Volkswagen and UAW cooperating before today’s union election

February 12, 2014

Volkswagen and UAW cooperating before today’s union election

By Brent Snavely
| Detroit Free Press

The UAW and Volkswagen have already forged a high level of cooperation even before workers at the company’s Chattanooga, Tenn., plant" alt="" title="" target="_blank">begin voting Wednesday on whether they want union representation.

Volkswagen has accepted the union’s “principles for fair union elections” that UAW President Bob King began discussing in 2010.

“Volkswagen may be one of the few employers — if not the first — that has ever explicitly agreed to those principles,” said Gary Klotz, a labor attorney with the Detroit firm of Butzel Long. “It’s almost a dream world for the UAW.”

That management-union cooperation, before about 1,500 workers vote Wednesday through Friday, has inflamed opposition among Tennessee Republicans and other anti-union groups who have" alt="" title="" target="_blank">purchased billboard space and lobbied workers to reject the union.

U.S. Sen. and former Chattanooga Mayor Bob Corker, R-Tenn., pleaded with Volkswagen workers to reject the UAW, which he described as “a Detroit-based organization” and “the largest shareholder of General Motors.”

That is a reference to the 8.8% stake in GM held by the UAW Retiree Medical Benefits Trust, established in the 2009 taxpayer-funded bankruptcy of GM to cover health care claims of the company’s UAW retirees.

The trust chose to accept shares of GM as part of the bankruptcy restructuring. Corker voted against federal aid to GM and Chrysler.

? PDF:" alt="" title="" target="_blank">UAW agreement with Volkswagen

? Related:" alt="" title="" target="_blank">Tennessee legislators threaten to withhold incentives if VW workers choose UAW

“The key to their survival is to come down and organize plants in the Southeast,” Corker said. “We’re concerned about the impact. Look at Detroit.”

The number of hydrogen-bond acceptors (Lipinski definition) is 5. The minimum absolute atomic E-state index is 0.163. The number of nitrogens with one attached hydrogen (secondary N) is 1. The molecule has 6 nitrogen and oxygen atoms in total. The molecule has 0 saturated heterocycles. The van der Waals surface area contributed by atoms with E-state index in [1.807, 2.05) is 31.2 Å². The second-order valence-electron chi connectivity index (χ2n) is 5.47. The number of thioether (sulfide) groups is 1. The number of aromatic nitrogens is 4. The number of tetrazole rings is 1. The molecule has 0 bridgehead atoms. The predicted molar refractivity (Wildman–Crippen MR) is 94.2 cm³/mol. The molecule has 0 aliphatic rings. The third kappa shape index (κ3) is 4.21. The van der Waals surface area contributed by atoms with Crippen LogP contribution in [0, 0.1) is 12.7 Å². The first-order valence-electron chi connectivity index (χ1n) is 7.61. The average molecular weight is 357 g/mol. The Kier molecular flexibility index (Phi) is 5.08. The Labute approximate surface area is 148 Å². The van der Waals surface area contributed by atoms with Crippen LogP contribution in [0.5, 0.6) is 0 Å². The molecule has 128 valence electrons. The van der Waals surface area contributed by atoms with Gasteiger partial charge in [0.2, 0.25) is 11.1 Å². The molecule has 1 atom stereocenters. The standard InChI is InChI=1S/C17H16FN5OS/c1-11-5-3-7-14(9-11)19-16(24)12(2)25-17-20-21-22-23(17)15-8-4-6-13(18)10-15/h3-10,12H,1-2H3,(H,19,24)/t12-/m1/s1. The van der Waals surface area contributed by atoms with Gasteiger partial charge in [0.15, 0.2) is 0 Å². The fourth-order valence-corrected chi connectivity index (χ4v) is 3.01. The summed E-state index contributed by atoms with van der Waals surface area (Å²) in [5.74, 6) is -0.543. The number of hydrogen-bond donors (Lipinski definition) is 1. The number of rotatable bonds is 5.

Maury Nicely, a Chattanooga lawyer representing the anti-union group Southern Momentum, said some groups in Tennessee are “examining the legality of this rush to an election and whether it may form the basis for some sort of unfair labor practice charge.”

As voting begins, Southern Momentum and the Center for Worker Freedom, funded by Washington, D.C.-based anti-tax lobbyist Grover Norquist, have accused Volkswagen of backing the UAW.

Republican leaders, who control majorities in both chambers of the Tennessee General Assembly, and Republican Gov. Bill Haslam have threatened to reject incentives for a Volkswagen expansion in Chattanooga if workers accept the UAW.

Gary Casteel, a UAW regional director, said it’s “sad that when workers exercise their legal right to form a union some Tennessee politicians are threatening the economic well-being of communities and businesses.”

There is an unusual lack of tension between company leaders and the UAW, at least in their public comments.

Volkswagen and the UAW agreed on Jan. 27 to hold this week’s election under supervision of the National Labor Relations Board.

In most NLRB-supervised elections, corporations fight hard to convince workers to reject a union. Volkswagen is accustomed to dealing with unions in Europe and South America organized through joint employee-management works councils. It has chosen to remain neutral in Chattanooga.

Details of the election agreement include the following provisions:

? The parties “will communicate with employees in a non-adversarial, positive manner and will not defame or make any untruthful statements regarding one another.”

? Both parties will make presentations to employees. The Volkswagen presentation was mandatory. The UAW portion was optional.

? Management provided the UAW with a room where it could talk to employees and answer questions.

? Management informed employees it believes establishment of a works council is in the common interest of Volkswagen and its employees.

? Management gave the UAW a list of employees’ names and home addresses.

Paul Secunda, professor of law at Marquette University, said the election agreement would likely withstand any legal challenges.

“It’s still neutral in that Volkswagen is not saying that regardless of what happens they will support the UAW,” Secunda said. “The NLRB … has generally held that these types of ground rules and procedures are lawful.”

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